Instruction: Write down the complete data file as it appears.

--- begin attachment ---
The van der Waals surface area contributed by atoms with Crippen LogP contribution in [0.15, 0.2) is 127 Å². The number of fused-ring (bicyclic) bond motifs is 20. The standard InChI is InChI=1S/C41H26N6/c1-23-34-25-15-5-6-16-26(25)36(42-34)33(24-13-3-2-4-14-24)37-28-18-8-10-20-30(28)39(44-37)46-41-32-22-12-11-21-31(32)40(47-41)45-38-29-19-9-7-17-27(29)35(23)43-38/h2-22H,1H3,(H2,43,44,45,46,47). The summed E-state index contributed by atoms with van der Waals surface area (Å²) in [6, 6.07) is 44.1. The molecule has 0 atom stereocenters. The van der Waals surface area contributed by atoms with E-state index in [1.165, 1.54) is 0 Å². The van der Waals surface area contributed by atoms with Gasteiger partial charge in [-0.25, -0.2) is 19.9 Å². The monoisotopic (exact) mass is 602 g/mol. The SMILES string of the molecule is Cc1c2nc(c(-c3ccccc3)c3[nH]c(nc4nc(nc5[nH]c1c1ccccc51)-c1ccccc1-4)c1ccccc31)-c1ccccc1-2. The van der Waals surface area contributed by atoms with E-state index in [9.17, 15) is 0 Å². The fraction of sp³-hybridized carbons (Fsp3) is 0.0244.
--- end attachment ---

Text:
The van der Waals surface area contributed by atoms with Crippen LogP contribution in [0.15, 0.2) is 127 Å². The number of fused-ring (bicyclic) bond motifs is 20. The standard InChI is InChI=1S/C41H26N6/c1-23-34-25-15-5-6-16-26(25)36(42-34)33(24-13-3-2-4-14-24)37-28-18-8-10-20-30(28)39(44-37)46-41-32-22-12-11-21-31(32)40(47-41)45-38-29-19-9-7-17-27(29)35(23)43-38/h2-22H,1H3,(H2,43,44,45,46,47). The summed E-state index contributed by atoms with van der Waals surface area (Å²) in [6, 6.07) is 44.1. The molecule has 0 atom stereocenters. The van der Waals surface area contributed by atoms with E-state index in [1.165, 1.54) is 0 Å². The van der Waals surface area contributed by atoms with Gasteiger partial charge in [-0.25, -0.2) is 19.9 Å². The monoisotopic (exact) mass is 602 g/mol. The SMILES string of the molecule is Cc1c2nc(c(-c3ccccc3)c3[nH]c(nc4nc(nc5[nH]c1c1ccccc51)-c1ccccc1-4)c1ccccc31)-c1ccccc1-2. The van der Waals surface area contributed by atoms with E-state index in [9.17, 15) is 0 Å². The fraction of sp³-hybridized carbons (Fsp3) is 0.0244.